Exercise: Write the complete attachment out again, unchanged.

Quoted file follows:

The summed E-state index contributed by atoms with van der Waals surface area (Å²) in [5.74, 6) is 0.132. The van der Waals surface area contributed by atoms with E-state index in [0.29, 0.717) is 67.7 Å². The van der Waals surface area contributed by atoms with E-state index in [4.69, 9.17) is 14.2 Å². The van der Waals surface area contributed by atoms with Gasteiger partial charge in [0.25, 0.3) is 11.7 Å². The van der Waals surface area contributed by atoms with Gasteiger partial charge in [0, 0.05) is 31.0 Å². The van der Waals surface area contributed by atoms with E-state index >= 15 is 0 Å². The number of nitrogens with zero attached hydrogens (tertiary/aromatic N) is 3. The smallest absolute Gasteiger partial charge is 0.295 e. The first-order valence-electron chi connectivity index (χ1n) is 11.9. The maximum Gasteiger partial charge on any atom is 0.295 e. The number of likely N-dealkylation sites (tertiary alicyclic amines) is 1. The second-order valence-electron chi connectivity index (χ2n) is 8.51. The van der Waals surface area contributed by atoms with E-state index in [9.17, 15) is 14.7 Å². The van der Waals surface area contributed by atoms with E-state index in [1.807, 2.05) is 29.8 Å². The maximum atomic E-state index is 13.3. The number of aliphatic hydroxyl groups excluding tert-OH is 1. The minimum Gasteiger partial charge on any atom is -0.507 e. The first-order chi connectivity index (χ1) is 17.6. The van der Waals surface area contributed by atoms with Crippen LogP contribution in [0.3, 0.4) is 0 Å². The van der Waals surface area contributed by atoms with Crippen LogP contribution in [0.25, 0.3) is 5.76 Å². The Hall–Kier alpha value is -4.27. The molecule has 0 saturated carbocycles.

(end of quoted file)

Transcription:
The summed E-state index contributed by atoms with van der Waals surface area (Å²) in [5.74, 6) is 0.132. The van der Waals surface area contributed by atoms with E-state index in [0.29, 0.717) is 67.7 Å². The van der Waals surface area contributed by atoms with E-state index in [4.69, 9.17) is 14.2 Å². The van der Waals surface area contributed by atoms with Gasteiger partial charge in [0.25, 0.3) is 11.7 Å². The van der Waals surface area contributed by atoms with Gasteiger partial charge in [0, 0.05) is 31.0 Å². The van der Waals surface area contributed by atoms with E-state index >= 15 is 0 Å². The number of nitrogens with zero attached hydrogens (tertiary/aromatic N) is 3. The smallest absolute Gasteiger partial charge is 0.295 e. The first-order valence-electron chi connectivity index (χ1n) is 11.9. The maximum Gasteiger partial charge on any atom is 0.295 e. The number of likely N-dealkylation sites (tertiary alicyclic amines) is 1. The second-order valence-electron chi connectivity index (χ2n) is 8.51. The van der Waals surface area contributed by atoms with E-state index in [9.17, 15) is 14.7 Å². The van der Waals surface area contributed by atoms with E-state index in [1.807, 2.05) is 29.8 Å². The maximum atomic E-state index is 13.3. The number of aliphatic hydroxyl groups excluding tert-OH is 1. The minimum Gasteiger partial charge on any atom is -0.507 e. The first-order chi connectivity index (χ1) is 17.6. The van der Waals surface area contributed by atoms with Crippen LogP contribution in [0.3, 0.4) is 0 Å². The van der Waals surface area contributed by atoms with Crippen LogP contribution in [0.25, 0.3) is 5.76 Å². The Hall–Kier alpha value is -4.27. The molecule has 0 saturated carbocycles.